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Nothing rages against the dying of the light harder than a star. Their death throes are wild and violent as the star is wracked with colossal quakes, throwing vast amounts of stellar material out into the surrounding space.
Studying the gas and dust thrown off in such events can help us understand how these stars die… and now Hubble has studied in greater detail than ever before two of the dustiest, gassiest star deaths in the galaxy.
They’re two planetary nebulae (so named because initially, these objects were first described as planet-like in the 18th century) called NGC 6303, or the Butterfly Nebula, and NGC 7027. And Hubble has used the full wavelength range of its Wide Field 3 camera – from near ultraviolet to near-infrared – to study the turbulent processes within them.
“When I looked in the Hubble archive and realised no one had observed these nebulae with Hubble’s Wide Field Camera 3 across its full wavelength range, I was floored,” said astronomer Joel Kastner of Rochester Institute of Technology in New York.
“These new multi-wavelength Hubble observations provide the most comprehensive view to date of both of these spectacular nebulae. As I was downloading the resulting images, I felt like a kid in a candy store.”
Both nebulae are probably descended from progenitor stars around three to five times the mass of the Sun; these progenitors collapsed into white dwarfs when they died. (Stars more massive than eight solar masses become neutron stars; and stars greater than 30 solar masses become black holes.) And both have high ionisation and excitation, indicating the stars inside them are very hot.
Additionally, the two nebulae have some very interesting characteristics – bipolar, lobed structures flowing from a narrower centre that indicate some complex interactions once occurred in the hearts of those brilliantly glowing clouds.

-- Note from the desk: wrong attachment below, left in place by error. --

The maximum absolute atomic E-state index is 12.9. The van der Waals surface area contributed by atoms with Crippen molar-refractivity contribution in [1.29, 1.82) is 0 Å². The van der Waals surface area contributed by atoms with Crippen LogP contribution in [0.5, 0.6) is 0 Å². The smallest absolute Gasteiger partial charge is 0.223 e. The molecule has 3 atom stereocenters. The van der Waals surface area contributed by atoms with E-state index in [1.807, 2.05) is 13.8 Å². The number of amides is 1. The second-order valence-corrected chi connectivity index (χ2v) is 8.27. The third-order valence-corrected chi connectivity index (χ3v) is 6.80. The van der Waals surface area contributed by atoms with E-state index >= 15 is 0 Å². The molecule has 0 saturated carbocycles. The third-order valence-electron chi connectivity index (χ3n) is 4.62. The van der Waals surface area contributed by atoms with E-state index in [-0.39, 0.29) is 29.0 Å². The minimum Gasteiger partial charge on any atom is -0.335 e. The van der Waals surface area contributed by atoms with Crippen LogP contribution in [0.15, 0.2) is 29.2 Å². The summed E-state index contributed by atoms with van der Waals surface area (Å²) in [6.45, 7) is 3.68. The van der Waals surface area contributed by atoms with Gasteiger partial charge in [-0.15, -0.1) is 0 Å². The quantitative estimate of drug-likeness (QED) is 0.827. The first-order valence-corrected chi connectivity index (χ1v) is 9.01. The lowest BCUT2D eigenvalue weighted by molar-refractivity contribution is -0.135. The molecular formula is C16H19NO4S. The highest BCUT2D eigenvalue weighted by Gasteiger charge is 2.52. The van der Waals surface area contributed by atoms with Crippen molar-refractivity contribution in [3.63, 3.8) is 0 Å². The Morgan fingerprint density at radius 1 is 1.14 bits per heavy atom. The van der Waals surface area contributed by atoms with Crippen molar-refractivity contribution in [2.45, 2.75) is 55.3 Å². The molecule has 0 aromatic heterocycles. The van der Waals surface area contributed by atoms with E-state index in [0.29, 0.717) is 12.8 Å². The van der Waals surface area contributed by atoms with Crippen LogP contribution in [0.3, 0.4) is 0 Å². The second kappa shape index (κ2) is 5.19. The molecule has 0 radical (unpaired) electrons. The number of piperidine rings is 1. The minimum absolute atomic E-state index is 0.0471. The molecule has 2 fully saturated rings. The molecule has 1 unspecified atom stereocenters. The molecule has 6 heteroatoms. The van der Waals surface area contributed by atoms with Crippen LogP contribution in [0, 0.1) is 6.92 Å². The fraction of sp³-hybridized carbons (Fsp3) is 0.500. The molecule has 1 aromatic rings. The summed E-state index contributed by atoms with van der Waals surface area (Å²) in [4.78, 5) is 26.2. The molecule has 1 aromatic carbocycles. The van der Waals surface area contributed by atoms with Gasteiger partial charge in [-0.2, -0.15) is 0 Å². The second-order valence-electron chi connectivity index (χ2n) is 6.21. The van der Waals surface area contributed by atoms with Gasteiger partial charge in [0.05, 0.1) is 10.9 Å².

The new, high-resolution images have enabled astronomers to study the shocks generated by periodic stellar winds slamming into the slower-moving dense clouds. These create cavities and walls in the nebulae that can be analysed to infer its dynamical history.
Although the two nebulae look quite different, astronomers believe that the lobed structures of both were created by the same dynamic: two stars in a binary system, locked in orbit around each other. The material lost by the dying star can then be swept up in an accretion disc around its companion star, and launched into space in each polar direction by astrophysical jets generated by the accretion disc.
Another possibility is that the two stars merged, producing wobbling jet outflows that created patterns like those seen in the Butterfly Nebula.
“The suspected companion stars in NGC 6302 and NGC 7027 haven’t been directly detected because they are next to, or perhaps have already been swallowed by, larger red giant stars, a type of star that is hundreds to thousands of times brighter than the Sun,” said astronomer Bruce Balick of the University of Washington.
“The hypothesis of merging stars seems the best and simplest explanation for the features seen in the most active and symmetric planetary nebulae. It’s a powerful unifying concept, so far without rival.”
Some other interesting structures were observed. In the Butterfly Nebula, the Hubble’s near-infrared capability picked out an S-shape (visible in pink), a bit like a lawn sprinkler, created by ionised iron atoms. These atoms are ionised when slow and fast stellar winds collide, but such spirals are rarely seen in planetary nebulae. The spiralling outward plume indicates that the source of the faster wind is wobbling.
NGC 7027 could be even more wild. The observations indicate that it was quietly doing its thing until fairly recently – and then something changed.
“In some respects, the changes within this nebula are even more dramatic than those within the Butterfly,” Kastner said. “Something recently went haywire at the very centre, producing a new cloverleaf pattern, with bullets of material shooting out in specific directions.”
The team believes that “something” could have been a smaller star being engulfed by a red giant, although it’s impossible to assert at this point. Follow-up analyses are currently being conducted to try and narrow it down.
The research has been published in Galaxies.